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Side Effects of the Incarnation: Peace, Art, and Education

This is the last of my Christmas series on some of the good works and wonderful blessings to mankind that are a “side effect” of Jesus’ birth. This series was inspired by “What if Jesus Had Never Been Born” by the late Dr. D. James Kennedy.
Well, my dear readers, Christmas has already crept up on me. I will post today three more side effects of Christ’s incarnation to officially finish this series. As ‘tis currently thirty minutes into Christmas day that I am writing this, they will have to be a bit more brief than the previous posts. I encourage you to continue pondering the great magnitude and vast number of ways Christ’s appearance on this little spinning globe have effected our everyday lives.
And have a very merry Christmas, rejoicing in the wonder of Christ come to save us!
Side Effect #5: Strengthening of Peace/Suppression of Violence

“Glory to the God in the highest, and on earth peace among those with whom he is pleased.” –Luke 2:14
The coming of Jesus Christ had the effect over the ages of producing an elevated respect for peace, and has inspired millions to labor for the spread of peace and the repression of violence. This is because the Lord born at Bethlehem is the same Lord Who …tests the righteous, but his soul hates the wicked and the one who loves violence (Psalm 11:5). Those who know best their Savior are those who are most willing to turn the other cheek (Matthew 5:39) in response to hurts done to them, and to be servants of all rather than being like the warlike and violent kinds of pagandom who lord it over anyone they can find weaker than themselves (Matthew 20:25).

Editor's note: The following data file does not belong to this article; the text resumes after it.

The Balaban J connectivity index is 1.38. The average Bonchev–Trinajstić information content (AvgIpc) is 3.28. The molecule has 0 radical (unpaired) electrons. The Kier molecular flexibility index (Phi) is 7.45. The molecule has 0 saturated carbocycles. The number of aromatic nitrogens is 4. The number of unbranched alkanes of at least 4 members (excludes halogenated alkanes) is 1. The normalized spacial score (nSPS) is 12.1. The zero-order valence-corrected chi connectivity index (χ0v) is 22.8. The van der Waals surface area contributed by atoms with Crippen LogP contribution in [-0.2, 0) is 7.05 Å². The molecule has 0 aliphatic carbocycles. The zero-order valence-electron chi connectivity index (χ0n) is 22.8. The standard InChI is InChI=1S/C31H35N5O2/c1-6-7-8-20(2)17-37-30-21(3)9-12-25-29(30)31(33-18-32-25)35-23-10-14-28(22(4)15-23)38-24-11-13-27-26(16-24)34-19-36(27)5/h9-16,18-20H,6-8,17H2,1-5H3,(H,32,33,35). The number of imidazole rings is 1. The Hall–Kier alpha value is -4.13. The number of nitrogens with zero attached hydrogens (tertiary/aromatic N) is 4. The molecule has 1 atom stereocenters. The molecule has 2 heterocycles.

I think that, in this age reverting to rampant barbarism and an obsession to violence, it is good to remember that historically and doctrinally Christ’s followers ought to be peaceful. Certainly this does not mean that a Christian cannot fight a just war (though this has been a debate even in the church for many centuries). Leon Gautier wrote both concisely and elegantly on this point in his wonderful work on Chivalry…

The Church’s theory is well known in three words– She hates war! Vainly have certain sophists endeavoured to tone down the grand words of the Saviour, “They who take the sword shall perish with the sword.” After much hesitation and the inevitable searchings out, the true thought of the Church was magnificently formulated by Saint Augustine when he said– ‘He who can think of war and can support it without great sorrow, is truly dead to human feelings’ and when he laid down the grand principle – this fertilizing principle, ‘It is necessary to submit to war – but to wish for peace.’[1]
Here are some examples of a few bold Christians in the past who took a stand against violence around them…
  • Pope Leo I (c.400-461) himself traveled with envoys to Attila the Hun, at great risk to himself, and negotiated peaceful withdrawal of the Huns from Rome. There is still great mystery about what Leo said, but it certain that after meeting with him in 452, Attila turned back from his intent to sack Rome, and thousands of lives were saved.  The great Renaissance artist Raphael depicted this event in his painting “The Meeting between Leo the Great and Attila.”
  • Gladys Aylward (1902-1970) risked her life in war torn China to lead 100 orphans away from the Japanese invasion forces in 1938. Before that she worked with the Chinese government as a “foot inspector” – an official tasked with stopping the cruel cultural practice of stunting the growth of girls’ feet (“footbinding”) in China.